Combined Effect of Anthropogenic and Natural Sources on Nile Delta Coast Erosion

Akram Soliman, Bahaa Elsharnouby, Mohamed Elnaggar, Maysra Eltahan

Thursday 2 july 2015

17:15 - 17:30h at Mississippi (level 1)

Themes: (T) Sediment management and morphodynamics, (ST) Morphodynamics of estuaries and coastal areas

Parallel session: 13A. Sediment - Coast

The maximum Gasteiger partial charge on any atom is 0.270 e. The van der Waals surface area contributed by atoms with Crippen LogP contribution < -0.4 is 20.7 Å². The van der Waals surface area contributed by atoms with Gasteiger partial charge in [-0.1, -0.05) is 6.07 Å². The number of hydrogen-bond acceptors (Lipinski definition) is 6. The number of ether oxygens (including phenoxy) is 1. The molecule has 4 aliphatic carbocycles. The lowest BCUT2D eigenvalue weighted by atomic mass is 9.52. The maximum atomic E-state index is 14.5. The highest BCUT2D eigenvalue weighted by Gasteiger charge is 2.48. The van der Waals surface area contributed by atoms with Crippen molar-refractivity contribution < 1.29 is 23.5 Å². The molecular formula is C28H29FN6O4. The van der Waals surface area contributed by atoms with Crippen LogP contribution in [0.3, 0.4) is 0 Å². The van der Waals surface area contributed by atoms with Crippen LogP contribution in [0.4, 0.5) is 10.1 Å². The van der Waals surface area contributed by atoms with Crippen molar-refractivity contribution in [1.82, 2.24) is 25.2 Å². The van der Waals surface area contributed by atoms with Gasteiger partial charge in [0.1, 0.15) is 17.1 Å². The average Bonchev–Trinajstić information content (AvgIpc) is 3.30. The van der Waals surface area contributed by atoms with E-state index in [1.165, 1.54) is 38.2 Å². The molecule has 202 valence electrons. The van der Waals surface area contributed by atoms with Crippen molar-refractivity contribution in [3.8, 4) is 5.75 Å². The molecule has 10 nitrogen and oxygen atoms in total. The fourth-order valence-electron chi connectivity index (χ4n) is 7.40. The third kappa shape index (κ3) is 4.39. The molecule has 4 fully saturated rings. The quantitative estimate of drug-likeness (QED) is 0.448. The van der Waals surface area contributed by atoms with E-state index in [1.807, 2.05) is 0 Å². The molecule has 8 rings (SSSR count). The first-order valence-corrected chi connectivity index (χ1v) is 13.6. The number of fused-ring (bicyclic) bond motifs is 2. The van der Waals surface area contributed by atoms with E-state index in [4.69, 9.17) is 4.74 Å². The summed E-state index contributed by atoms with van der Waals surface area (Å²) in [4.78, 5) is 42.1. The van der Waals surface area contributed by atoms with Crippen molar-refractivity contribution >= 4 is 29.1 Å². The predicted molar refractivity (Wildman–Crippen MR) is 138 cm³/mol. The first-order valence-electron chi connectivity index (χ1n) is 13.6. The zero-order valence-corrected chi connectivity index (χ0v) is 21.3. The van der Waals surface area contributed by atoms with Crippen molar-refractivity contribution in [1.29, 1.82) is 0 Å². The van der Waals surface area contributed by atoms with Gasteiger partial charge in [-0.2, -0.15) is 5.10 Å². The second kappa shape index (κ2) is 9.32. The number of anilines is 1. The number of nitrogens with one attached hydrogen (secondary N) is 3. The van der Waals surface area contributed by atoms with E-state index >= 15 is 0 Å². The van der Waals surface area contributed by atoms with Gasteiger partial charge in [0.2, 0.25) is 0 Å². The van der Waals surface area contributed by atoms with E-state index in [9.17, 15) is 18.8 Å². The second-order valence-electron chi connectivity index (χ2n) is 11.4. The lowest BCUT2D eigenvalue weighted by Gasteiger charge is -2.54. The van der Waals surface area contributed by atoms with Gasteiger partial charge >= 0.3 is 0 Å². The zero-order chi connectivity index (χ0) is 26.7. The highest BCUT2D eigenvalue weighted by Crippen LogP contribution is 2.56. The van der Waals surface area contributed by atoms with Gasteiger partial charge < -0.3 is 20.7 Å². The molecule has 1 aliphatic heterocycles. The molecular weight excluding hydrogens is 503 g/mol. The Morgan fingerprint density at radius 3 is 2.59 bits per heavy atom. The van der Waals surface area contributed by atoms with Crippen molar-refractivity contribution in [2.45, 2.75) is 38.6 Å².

The Nile Delta is located on the Egyptian Mediterranean coast and extends for about 240 km from Abu Qir headland at Alexandria on the west to Port Said at the east. Along the Nile delta of Egypt for thousands of years, the Nile River has carried vast quantities of sand derived from equatorial east Africa, displacing the delta coast seaward into the Mediterranean Sea. However, since the late nineteenth century there has been a prolonged period of decrease in discharge on the Nile, essentially caused by a dramatic decrease after the construction of the Aswan High Dam in the 1960s. Shoreline erosion has destroyed coastal roads, recreational facilities and beach resorts at Alexandria, Rashid and Baltim cities, Egypt. Kitchinar drain, which is located 5 km east of Baltim city, delivers about 18 m3/sec of water flow to Mediterranean sea. The west coast of Kitchener drain is protected by fourteen emerged detached breakwaters and nine emerged perpendicular groin which prevent the transported sediments. The shortage of sediment source for the east coastal side of the drain allow shoreline to be eroded under dynamic wave impact for five kilometer east of the drain. More than 103 beach profiles have been surveyed by CoRI since 2003 to 2013 to monitor coastal surf zone changes. From these extensive surveys, 76 profiles 100 meters spacing have been selected. Three scenarios have been numerically modeled for different human artificial interaction structures to protect this zone from erosion. These three scenarios are protecting the outfall using two main emerged Jetties. Scenario 1 includes 8 detached emerged breakwaters combined with 6 groins while scenario 2 includes submerged breakwater and 7 groins. Scenario 3 includes 15 eastern emerged groins and 4 intermediate groins. The three scenarios have been modeled numerically using finite element model (Mike 21 Coupled Model FM), which is based on two dimensional shallow water equation. Numerical models have been calibrated and validated by adjusting bed level changes at bed profiles and shorelines located in the eroded zone. Studies showed that, scenario 2 is the preferred scenario to protect shoreline from erosion with low currents speed (~.005 to .01 m/s), low wave heights(~0.1m) behind submerged breakwater, and allows water circulation or tidal currents to pass over submerged breakwaters.